With 70.6% of the Queensland state election vote counted, the ABC is giving Labor 44 seats to 33 for the Liberal National Party (LNP). Two Katter’s Australian Party (KAP) and one Independent have also won seats. Counting of votes resumed on Sunday.
Unfortunately, there are problems with the current ABC count because the ABC computer uses the results from the Electoral Commission of Queensland (ECQ), which has selected the wrong two candidates in Gaven for preference vote counting. Labor actually looks likely to have won 43 of 89 seats, with 40 for the LNP, two KAP and one Independent. Three seats – Whitsunday, Mansfield and Maryborough – are genuinely still undecided.
If Labor wins 43 seats, it would represent a massive 34-seat gain from the pre-election parliament – and a gain of 36 seats from the 2012 election, when Labor was reduced to just seven seats out of 89. (Labor won two by-elections last year.)
The primary votes are currently 40.8% for the LNP, down 8.9%; 38.1% for Labor, up 11.5%; 8.4% for the Greens, up 0.9%; and 5.0% for Palmer United Party (PUP).
As declaration votes come in, I expect Labor’s overall vote to drop and the Greens and LNP to slightly increase their vote shares. Postal votes tend to heavily favour the conservatives, but polling day absent votes have shown a clear tendency to favour the left. Most pre-poll votes were counted on the night.
As a result, the major party primary votes will probably end up fairly close to the LNP’s 41-37 margin predicted by the final polls.
A major surprise was that the Greens outperformed their polling; the Greens had underperformed at the last Victorian, Tasmanian and federal elections.
The pollsters’ estimate of a narrow but clear 52-48 LNP win after preferences was wrong, partly owing to the high Greens vote, but mostly because preferences were clearly much more favourable to Labor than at the 2012 election.
A clear illustration of this point is that the LNP is leading on primary votes in 51 seats to Labor’s 35, yet Labor is leading after preferences in 45 seats to 41 for the LNP. Given optional preferential voting in Queensland, it is remarkable that Labor is currently winning 10 seats from behind on primary votes; in 2012, Labor won no seats when trailing on first preferences. The “put the LNP last” campaign was a major success at this election.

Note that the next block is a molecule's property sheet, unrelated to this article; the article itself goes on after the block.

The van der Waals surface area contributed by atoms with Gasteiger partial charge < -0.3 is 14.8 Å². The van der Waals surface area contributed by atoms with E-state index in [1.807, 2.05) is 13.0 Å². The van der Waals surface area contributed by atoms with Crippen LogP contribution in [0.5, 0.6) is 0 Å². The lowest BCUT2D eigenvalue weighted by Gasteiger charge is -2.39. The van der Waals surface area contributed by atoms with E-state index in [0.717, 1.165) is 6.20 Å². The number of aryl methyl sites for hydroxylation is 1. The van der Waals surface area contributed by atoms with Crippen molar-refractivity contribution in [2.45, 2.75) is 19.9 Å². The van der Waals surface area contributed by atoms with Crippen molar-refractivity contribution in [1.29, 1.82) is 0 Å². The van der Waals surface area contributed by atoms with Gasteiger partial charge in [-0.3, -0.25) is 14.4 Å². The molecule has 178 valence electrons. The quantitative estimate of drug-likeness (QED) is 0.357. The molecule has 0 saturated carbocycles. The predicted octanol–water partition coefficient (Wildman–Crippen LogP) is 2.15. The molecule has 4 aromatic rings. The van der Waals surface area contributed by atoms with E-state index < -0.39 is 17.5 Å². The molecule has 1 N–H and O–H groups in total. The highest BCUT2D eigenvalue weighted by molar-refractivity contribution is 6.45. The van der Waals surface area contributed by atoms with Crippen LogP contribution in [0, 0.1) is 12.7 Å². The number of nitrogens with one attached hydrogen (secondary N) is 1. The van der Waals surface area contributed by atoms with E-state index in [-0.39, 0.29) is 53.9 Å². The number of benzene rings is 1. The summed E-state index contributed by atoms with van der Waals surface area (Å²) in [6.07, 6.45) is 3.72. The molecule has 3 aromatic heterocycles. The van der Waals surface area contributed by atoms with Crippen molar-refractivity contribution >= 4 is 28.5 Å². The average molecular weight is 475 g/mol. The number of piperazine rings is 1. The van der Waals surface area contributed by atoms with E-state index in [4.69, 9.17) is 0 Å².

Premier Campbell Newman lost Ashgrove by a 54.1-45.9 margin, a 9.8% swing to Labor’s Kate Jones. Primary votes in Ashgrove were 44.4% for Jones, up 7.8%; 44.0% for Newman, down 7.9%; and 10.0% for the Greens, up 0.8%. Contrary to pre-election polling, Jones only just leads on primary votes, but a stronger flow of Greens preferences gives her a decisive margin after preferences.
In the 78 Labor vs LNP classic contests – where the final two candidates are Labor and the LNP – the average swing to Labor was just over 14%. If that swing is the same in the non-classic seats, Labor would have about a 51-49 win after preferences, though this is likely to come down on declaration votes. Unfortunately, the ECQ does not do Labor vs LNP two-party counts in non-classic seats, so we will only be able to estimate the final statewide two-party vote.
The biggest swing to Labor happened in Bundaberg, home to Police Minister Jack Dempsey. Labor gained a 23.8% swing, erasing the LNP’s 18.2% margin.
Other seats that swung more than 20% to Labor were Woodridge, Redlands, Pine Rivers, Ipswich and Bundamba.
Barring late counting surprises, the three undecided seats are Mansfield, Whitsunday and Maryborough. In the first two, Labor is currently neck-and-neck with the LNP, but I expect the LNP to move ahead as declaration votes are counted.
In Maryborough, primary votes are 29.2% for the LNP, 25.6% for Labor, 22.1% for Independent Chris Foley, 12.6% for PUP and 7.1% for One Nation. Labor leads the LNP on the preference count by 52.4-47.6, but there is a chance that Foley could beat Labor into second place on One Nation and PUP preferences. I think this is unlikely and that Labor will win Maryborough, and thus a 44th seat.
If Labor wins 44 seats, they should win the support of Nicklin Independent Peter Wellington, who supported Labor in similar circumstances following the 1998 election.
If Labor finishes with 43, then the two KAP members would have the balance of power. On Sunday, re-elected member for Mount Isa and state KAP leader Rob Katter said his party was ready to negotiate.
What this election has shown is that, in today’s political climate, being obliterated at an election does not mean that a party cannot win the following election. Voters are far more volatile today than they were 20 years ago. Queensland Labor has come back from a slaughter to be on the cusp of victory and federal Labor has an emphatic poll lead after being thumped in 2013.
This post originally appeared on The Conversation’s Queensland election 2015 coverage.
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